I started Echo since I was intrigued by its gameplay concept: stealth action against “Echoes” that copy your recent moves. Do a stealth takedown and the next cycle, you’ll have to worry about being taken down from behind by enemies. Shoot them, and be prepared to dodge energy blasts, and so on. While the game is far from the complexity of Hitman (part of the dev team worked on Hitman), you can see the stealth-action-puzzle roots in Echo, how you have to plan ahead and consider how your actions will affect you down the line,
But while the gameplay is intriguing and clever, and one of the few games that tackle the “AI learns and adapts to you” concept, Echo’s real treat has turned out to be its science fiction trappings. Far future transhumanism. Biologically engineered beings. A classic “big dumb object”. Sentient AI. Sprawling architecture straight out of Bowman’s 2001 bedroom. Echo’s imagery and story are actually its greatest strengths, delving into the culture and character of biologically engineered protagonist En through conversations with her ship AI companion London, voice-acted by Game of Thrones’ Rose Leslie and Hellblade’s Nick Boulton. Even the Palace, the aware planet-size labyrinth of extravagant architecture and mythical technology that is Echo’s setting. becomes a character in itself, through its aggressive aesthetic and the oddly uneasy contrast between interior and exterior design and its mysterious purpose.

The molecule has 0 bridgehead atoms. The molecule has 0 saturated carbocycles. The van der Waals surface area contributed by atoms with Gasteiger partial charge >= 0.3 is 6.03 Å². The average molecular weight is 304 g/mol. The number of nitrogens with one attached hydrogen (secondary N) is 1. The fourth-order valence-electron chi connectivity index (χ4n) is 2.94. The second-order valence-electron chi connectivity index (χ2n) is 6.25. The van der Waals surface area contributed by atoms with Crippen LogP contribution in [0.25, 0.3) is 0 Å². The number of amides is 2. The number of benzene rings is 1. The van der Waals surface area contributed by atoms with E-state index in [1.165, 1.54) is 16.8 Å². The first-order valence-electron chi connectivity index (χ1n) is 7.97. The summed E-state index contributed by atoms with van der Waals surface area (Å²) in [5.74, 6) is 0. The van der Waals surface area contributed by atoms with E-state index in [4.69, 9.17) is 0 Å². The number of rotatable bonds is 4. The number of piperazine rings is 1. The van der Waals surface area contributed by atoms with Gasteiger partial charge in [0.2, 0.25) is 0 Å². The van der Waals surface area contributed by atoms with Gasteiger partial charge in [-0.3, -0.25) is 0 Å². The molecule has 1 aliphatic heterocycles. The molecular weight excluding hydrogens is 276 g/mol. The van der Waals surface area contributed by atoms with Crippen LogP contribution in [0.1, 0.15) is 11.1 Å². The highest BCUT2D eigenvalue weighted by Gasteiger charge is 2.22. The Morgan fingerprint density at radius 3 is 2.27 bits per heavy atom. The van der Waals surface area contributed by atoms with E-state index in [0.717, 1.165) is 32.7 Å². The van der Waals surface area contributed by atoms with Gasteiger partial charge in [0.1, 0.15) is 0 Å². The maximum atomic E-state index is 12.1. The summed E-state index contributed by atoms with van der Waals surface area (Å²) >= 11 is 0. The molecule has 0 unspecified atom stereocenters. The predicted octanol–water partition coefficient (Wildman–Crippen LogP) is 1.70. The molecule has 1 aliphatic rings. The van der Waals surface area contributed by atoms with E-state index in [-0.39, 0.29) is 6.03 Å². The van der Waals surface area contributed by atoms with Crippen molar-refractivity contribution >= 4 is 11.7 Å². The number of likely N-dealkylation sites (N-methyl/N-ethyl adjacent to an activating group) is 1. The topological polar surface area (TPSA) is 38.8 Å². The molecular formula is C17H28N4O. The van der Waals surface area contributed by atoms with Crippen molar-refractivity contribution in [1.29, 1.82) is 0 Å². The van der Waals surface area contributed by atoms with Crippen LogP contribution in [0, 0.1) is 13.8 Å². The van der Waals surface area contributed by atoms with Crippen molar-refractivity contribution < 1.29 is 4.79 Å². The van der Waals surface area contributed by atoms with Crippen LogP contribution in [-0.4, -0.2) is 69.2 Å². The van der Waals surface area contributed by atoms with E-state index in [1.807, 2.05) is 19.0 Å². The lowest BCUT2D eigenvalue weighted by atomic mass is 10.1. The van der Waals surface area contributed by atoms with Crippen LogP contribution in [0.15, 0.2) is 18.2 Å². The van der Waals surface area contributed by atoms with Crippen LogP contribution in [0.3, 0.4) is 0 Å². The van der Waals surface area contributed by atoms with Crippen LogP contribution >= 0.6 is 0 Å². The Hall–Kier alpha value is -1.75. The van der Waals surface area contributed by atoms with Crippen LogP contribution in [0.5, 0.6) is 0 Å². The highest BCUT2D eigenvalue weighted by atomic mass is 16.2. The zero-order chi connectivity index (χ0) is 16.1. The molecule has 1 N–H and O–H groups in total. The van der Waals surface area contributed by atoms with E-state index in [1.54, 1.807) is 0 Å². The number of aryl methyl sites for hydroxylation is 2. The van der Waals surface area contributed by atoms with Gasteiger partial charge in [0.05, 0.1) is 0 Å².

My biggest gripe so far has been that the beginning dragged on for much too long; if it was shortened, the opening would probably be one of my favorite openings in a recent sci-fi game, in how it progresses and gradually, creepily introduces its core ideas.
Purely judged as science fiction, it’s up there with Prey and Horizon IMO. Nothing else this year is tackling these concepts of transhumanism and such in as lean and confident a vision as Echo is. I’d might even call it “The Swapper” of 2017, not gameplay wise but in how it revolves around a single concept and delves deep into some really fascinating sci-fi concepts and themes with a surprisingly well-written and acted story.
And the main menu design is fantastic